Welcome back to my wee counselling corner in a rural cluster of schools in Dumfries and Galloway.
I suppose the first thing to let you know is, while school is open for educational support of vulnerable pupils and children of key workers, I am not in the building. Quite rightly, with this new lockdown, only essential staff are allowed inside.
Luckily for me, when I started back in August, I felt it was necessary to learn from March’s experience of school stopping on a day when I wasn’t working. I mean, how dare it! Didn’t it know I wasn’t prepared?
Loss of connection
While teachers were scrambling to upgrade their PowerPoint skills and master Teams, most young people were in holiday mode and my school clients had gone from 12 to one. I am a contracted counsellor; I am not staff. But I have been there four years. My sense of loss of connection to school and those who use it, was deep. I felt helpless.
So, I hear you say, what did you do this time Alison?
What would suit them best
Well, I fell back on my retail training all those years ago, I made a Business Continuity Plan.
Or in counsellor speak, I included in my contracting a new section about what the pupils wanted to do in the event of another forced time away from school. It is quite simply asking them, what would suit them best – with the opportunity to change at any point.
The lockdown in late December was a bit of a curve ball. You see our schools were already on holiday. Christmas plans changed, and we went into that last week knowing we wouldn’t be coming back in January. Again, on a day I wasn’t working!!
Was I worried? Not a jot! This time I knew how easy it would be to get in touch with the pupils I am supporting and work out the mechanics of appointments.
There are marked differences between March and now. School having online learning up and ready for the pupils for remote accessing on the set date. Me having a full diary, supporting through a range of online ways. The pupils had realised the change to their routine brings about challenges and some of them wanted help.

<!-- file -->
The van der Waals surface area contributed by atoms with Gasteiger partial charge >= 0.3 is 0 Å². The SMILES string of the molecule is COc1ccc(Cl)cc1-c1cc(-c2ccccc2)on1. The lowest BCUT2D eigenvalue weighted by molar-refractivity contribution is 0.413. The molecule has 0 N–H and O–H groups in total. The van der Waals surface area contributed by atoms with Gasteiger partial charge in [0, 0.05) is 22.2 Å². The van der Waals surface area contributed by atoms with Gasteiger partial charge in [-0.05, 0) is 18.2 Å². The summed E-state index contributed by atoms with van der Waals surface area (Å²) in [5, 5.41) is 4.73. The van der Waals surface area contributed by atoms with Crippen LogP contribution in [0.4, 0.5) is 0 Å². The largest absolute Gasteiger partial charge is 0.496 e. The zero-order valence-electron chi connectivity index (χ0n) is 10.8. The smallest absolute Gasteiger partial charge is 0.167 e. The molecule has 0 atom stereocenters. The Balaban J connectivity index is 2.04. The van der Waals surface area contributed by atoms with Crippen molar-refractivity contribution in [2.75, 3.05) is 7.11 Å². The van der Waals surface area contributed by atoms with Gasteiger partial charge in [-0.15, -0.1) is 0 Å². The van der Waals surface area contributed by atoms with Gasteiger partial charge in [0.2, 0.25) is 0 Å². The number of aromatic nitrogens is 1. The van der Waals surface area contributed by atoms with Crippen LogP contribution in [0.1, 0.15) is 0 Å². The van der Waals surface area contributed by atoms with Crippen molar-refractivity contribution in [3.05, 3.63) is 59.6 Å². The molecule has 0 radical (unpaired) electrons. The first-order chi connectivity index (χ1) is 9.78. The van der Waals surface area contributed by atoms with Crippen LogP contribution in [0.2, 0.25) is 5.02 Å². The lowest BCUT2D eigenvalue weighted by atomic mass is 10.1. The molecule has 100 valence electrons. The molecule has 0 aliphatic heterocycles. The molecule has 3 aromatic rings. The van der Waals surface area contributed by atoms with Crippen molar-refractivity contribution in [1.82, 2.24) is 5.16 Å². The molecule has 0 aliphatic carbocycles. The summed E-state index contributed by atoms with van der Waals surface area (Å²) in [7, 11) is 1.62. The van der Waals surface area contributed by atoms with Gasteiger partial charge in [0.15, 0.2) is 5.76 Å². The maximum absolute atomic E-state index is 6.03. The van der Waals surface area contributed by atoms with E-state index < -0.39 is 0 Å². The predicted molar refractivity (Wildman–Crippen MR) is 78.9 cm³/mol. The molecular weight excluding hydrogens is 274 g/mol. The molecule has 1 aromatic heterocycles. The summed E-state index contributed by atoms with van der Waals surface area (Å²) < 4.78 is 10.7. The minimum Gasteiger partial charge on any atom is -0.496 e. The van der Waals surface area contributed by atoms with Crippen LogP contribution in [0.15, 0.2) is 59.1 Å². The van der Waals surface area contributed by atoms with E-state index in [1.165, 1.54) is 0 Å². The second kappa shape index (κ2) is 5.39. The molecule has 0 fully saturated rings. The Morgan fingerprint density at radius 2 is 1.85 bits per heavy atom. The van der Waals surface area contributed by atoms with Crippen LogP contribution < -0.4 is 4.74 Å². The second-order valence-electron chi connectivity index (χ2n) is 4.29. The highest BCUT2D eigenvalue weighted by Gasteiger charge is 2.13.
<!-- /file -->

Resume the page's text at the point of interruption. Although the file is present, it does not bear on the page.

Thrive through the closures
What we have adapted from all our experience of 2020 is making us the best version of ourselves. Not being at school is something we have lived through. The goal this time is to thrive through the closures. Whether it is self-isolating or various shades of lockdown, we are learning we do not need to stop our lives, merely alter slightly.
This, together with the shining hope of the vaccinations, life as we knew it may return. The big question is, how much of pre-covid life do we want back? why settle for life as it was...let's make it better!
Children, young people and families
Promoting the importance of early intervention and access to timely psychological therapies for children, young people and families.
Blogs and vlogs 2021
News, views and updates from our staff, members and counselling clients
School counselling in England campaign
We believe that a paid counsellor should be available in every secondary school, academy and FE college in England.
Views expressed in this article are the views of the writer and not necessarily the views of BACP. Publication does not imply endorsement of the writer’s views. Reasonable care has been taken to avoid errors but no liability will be accepted for any errors that may occur.